By Geri Lipschultz
Nothing is sexier than black lace, nothing more deadly. When it’s cut in a circular shape, one slips the bobby pin inside, fixing it there into your hair. With the black lace thus covering, you can show respect upon entering a synagogue or a funeral parlor where your mother is, before she will be buried. It may only be nine months after your father died that she developed the cancer, less than three months before it would kill her—and in between that time, that is, in between the two deaths, you, at forty-six, would deliver a girlchild in darkening November. With the lace in your hair, you are holding the girlchild in your arms.
My daughter’s love for me was palpable. A friend had seen her spirit when the baby was in utero. Her shade was long, Tibetan, a tall thin dark man who sat on my shoulders and wrapped his legs around me, put his head upon my head. Cradled me. Farfetched or not, this was the feeling of this baby. Loving, attached, but withdrawn among strangers, whereas my son would work to catch the stranger’s eye. Born eleven years before, my son had colic. I held him, and he cried. Even his entrance into the world came with a face of doubt, a scowl of woe. He was covered in meconium, an expression of his discontent? My daughter swam into life, looked up, surveyed it, said it was good. Did my daughter know she was conceived in wedlock?
I was already married a year when I found out I was actually pregnant, for the second time, at forty-six, and I called my mother to tell her this. She expressed something that sounded like horror. I asked her if she was horrified, and she said that she was worried. I was too old. She was in her seventies. The other grandchildren, my sisters’ kids, were teenagers, mainly. My son, David, was ten. He would be eleven when Eliza was born. I told my mother to please keep her horror to herself. I told her I was thrilled, that she should pray for a healthy baby, preferably a girl, for me, and if she was worried, to please not inflict it on me. It vaguely reminded me of my writing, the once or twice I’d shown her what I’d written, her inability to take it in, her tendency to read too much into the stories. I wrote stories, fiction. The lace of words, of black on white, the way stories gush up into images. You turn something terrible into something beautiful. I made things up. If it was good I made it bad—some bit of salt or pepper or honey to change the flavor. If I told the truth, I would feel guilt, but the truth can hide behind a lie. It can light up the sky. For a long time after my mother died, I felt the guilt of someone who did not do enough because she could not cope, could not take in the loss. I was in the thick of motherhood, myself.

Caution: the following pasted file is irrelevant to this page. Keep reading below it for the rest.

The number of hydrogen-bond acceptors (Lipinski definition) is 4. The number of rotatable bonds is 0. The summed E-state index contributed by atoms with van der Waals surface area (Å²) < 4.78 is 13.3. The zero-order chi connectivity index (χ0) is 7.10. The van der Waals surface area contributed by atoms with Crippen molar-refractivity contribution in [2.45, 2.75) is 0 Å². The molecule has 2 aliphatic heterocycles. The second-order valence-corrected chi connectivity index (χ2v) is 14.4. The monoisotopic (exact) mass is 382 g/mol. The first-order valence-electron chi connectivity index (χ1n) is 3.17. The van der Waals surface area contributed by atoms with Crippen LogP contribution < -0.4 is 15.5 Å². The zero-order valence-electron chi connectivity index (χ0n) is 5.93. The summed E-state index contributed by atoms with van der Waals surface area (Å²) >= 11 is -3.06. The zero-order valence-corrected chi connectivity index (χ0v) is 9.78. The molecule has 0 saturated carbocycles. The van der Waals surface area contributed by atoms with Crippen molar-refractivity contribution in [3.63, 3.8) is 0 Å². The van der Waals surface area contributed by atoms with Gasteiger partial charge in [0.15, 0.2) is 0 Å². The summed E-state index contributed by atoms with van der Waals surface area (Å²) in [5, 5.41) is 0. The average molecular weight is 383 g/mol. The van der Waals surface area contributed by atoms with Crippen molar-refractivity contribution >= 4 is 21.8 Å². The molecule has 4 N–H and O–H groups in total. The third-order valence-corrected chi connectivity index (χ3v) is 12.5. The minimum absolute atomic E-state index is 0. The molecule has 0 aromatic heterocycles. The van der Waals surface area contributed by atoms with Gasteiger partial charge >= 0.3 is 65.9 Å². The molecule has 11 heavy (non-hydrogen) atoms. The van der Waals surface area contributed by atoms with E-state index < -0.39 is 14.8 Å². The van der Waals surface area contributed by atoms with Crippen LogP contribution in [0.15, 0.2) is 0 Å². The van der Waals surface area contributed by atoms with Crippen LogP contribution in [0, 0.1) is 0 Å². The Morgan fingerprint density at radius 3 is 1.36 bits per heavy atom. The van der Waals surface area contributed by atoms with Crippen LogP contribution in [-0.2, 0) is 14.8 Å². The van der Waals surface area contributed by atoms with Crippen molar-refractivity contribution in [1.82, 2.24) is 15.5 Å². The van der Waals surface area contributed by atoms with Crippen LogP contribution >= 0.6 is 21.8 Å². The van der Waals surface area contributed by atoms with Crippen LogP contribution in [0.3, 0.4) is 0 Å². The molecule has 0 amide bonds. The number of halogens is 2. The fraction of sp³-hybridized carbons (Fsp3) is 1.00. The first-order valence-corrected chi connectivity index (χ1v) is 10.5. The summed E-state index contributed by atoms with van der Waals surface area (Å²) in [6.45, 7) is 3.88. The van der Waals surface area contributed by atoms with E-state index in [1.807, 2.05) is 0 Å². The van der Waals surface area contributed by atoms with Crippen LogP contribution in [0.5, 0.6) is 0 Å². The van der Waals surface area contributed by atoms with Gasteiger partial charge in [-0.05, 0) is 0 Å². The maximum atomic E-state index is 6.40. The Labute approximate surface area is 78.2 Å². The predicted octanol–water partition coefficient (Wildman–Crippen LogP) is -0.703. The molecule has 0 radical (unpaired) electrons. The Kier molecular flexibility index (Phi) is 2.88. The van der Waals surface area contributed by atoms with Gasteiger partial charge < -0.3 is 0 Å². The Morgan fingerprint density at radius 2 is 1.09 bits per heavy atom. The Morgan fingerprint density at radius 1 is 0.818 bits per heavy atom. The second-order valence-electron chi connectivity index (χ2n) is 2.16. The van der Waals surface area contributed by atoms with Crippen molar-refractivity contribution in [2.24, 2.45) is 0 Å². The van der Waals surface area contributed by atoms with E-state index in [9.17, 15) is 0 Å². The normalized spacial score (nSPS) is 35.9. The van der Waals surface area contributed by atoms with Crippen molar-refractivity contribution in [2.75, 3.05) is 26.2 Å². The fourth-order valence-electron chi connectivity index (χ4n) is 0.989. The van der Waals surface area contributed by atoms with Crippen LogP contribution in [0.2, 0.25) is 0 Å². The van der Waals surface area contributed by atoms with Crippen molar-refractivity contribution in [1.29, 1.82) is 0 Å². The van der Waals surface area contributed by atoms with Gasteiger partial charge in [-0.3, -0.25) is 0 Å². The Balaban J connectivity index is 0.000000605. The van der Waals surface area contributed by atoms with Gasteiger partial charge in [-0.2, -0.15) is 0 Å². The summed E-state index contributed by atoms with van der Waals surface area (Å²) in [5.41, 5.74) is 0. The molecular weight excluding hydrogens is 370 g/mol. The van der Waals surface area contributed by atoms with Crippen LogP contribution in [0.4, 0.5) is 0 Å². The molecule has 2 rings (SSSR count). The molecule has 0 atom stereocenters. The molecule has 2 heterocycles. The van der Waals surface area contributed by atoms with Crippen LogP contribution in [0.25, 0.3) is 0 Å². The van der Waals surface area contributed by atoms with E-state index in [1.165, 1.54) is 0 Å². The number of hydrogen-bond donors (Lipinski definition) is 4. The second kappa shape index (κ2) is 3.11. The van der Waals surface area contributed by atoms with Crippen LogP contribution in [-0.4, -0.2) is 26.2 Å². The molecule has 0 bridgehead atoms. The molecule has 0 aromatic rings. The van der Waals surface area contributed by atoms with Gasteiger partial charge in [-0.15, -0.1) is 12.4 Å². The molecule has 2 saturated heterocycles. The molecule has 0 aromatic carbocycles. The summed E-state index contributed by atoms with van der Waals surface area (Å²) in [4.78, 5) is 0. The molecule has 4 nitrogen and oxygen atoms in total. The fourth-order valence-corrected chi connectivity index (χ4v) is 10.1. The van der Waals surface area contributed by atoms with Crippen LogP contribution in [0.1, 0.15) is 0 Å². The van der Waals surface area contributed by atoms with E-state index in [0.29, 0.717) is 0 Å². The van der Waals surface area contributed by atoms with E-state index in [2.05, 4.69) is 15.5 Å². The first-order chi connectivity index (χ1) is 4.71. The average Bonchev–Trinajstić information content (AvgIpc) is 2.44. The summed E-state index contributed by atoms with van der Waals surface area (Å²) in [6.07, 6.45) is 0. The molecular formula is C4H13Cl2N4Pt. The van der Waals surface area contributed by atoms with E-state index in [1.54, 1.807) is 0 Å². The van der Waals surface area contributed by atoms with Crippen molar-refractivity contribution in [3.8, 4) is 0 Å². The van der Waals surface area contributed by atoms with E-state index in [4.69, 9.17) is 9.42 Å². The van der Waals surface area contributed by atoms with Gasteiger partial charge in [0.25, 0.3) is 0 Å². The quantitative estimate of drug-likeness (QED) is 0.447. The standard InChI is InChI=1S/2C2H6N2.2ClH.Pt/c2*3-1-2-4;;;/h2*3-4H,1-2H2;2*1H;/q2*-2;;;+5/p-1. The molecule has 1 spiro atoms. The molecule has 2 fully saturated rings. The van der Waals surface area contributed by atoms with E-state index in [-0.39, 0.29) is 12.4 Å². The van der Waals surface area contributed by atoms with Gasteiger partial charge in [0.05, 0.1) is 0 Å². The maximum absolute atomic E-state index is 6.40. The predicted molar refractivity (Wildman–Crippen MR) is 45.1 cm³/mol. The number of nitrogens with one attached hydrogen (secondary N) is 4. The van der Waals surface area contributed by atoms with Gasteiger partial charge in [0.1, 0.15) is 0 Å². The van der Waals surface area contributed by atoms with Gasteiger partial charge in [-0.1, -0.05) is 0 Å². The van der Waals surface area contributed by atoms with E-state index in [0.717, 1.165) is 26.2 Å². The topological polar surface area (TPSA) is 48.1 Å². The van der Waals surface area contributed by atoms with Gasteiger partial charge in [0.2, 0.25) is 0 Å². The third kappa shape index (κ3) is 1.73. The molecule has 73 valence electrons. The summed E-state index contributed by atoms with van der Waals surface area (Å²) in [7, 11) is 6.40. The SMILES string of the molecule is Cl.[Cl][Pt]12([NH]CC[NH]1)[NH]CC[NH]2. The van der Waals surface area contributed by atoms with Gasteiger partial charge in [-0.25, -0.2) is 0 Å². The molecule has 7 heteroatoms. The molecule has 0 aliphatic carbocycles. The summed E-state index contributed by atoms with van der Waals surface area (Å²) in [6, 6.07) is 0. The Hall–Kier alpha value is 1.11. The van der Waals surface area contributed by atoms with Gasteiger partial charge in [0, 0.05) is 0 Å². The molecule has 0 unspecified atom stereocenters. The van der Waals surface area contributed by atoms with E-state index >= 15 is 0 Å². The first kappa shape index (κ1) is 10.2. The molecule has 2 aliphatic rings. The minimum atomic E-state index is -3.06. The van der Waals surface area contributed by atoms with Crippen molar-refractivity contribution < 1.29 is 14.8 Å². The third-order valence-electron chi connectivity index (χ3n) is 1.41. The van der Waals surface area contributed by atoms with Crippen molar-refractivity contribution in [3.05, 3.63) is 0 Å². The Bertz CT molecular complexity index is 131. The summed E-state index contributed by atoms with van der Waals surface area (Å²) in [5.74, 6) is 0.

Black lace is what’s left when the mother is gone. A string of memories, a household full of items, tangible and laden and one day all of her furniture and even her wastebaskets would be sent to your house, because you were the one without a real job, just adjunct teaching and the pittance you made from your writing. Not to mention the insecurity of your marriage. Sometimes, if you could, you would take a match to the world. Sometimes it felt as if someone had. Can you admit the waters of grief? Stunned, after your mother’s death, you walked away brittle, unfeeling, protective, pretending. This has become your way with any kind of loss, until music arrives with its stream of the eternal, its messages, its images, its notes and rests and etchings. Continue Reading…